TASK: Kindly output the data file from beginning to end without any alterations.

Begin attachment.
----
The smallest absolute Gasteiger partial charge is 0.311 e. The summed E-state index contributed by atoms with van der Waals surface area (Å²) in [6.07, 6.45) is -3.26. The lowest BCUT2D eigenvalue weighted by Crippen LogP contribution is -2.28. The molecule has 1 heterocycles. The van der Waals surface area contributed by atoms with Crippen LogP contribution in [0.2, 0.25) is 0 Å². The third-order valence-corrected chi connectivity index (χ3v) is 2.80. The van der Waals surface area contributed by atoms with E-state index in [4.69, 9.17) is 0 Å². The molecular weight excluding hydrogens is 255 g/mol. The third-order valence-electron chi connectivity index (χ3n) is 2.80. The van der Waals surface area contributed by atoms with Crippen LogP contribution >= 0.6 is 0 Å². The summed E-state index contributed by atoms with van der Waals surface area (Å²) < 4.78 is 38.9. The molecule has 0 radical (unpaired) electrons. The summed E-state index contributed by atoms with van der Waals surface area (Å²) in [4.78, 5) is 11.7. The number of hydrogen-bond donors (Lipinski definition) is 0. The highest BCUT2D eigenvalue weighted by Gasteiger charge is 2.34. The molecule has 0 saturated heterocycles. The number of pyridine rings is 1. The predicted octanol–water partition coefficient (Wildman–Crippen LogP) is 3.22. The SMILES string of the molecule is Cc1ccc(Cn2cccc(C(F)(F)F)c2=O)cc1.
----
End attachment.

The smallest absolute Gasteiger partial charge is 0.311 e. The summed E-state index contributed by atoms with van der Waals surface area (Å²) in [6.07, 6.45) is -3.26. The lowest BCUT2D eigenvalue weighted by Crippen LogP contribution is -2.28. The molecule has 1 heterocycles. The van der Waals surface area contributed by atoms with Crippen LogP contribution in [0.2, 0.25) is 0 Å². The third-order valence-corrected chi connectivity index (χ3v) is 2.80. The van der Waals surface area contributed by atoms with E-state index in [4.69, 9.17) is 0 Å². The molecular weight excluding hydrogens is 255 g/mol. The third-order valence-electron chi connectivity index (χ3n) is 2.80. The van der Waals surface area contributed by atoms with Crippen LogP contribution >= 0.6 is 0 Å². The summed E-state index contributed by atoms with van der Waals surface area (Å²) < 4.78 is 38.9. The molecule has 0 radical (unpaired) electrons. The summed E-state index contributed by atoms with van der Waals surface area (Å²) in [4.78, 5) is 11.7. The number of hydrogen-bond donors (Lipinski definition) is 0. The highest BCUT2D eigenvalue weighted by Gasteiger charge is 2.34. The molecule has 0 saturated heterocycles. The number of pyridine rings is 1. The predicted octanol–water partition coefficient (Wildman–Crippen LogP) is 3.22. The SMILES string of the molecule is Cc1ccc(Cn2cccc(C(F)(F)F)c2=O)cc1.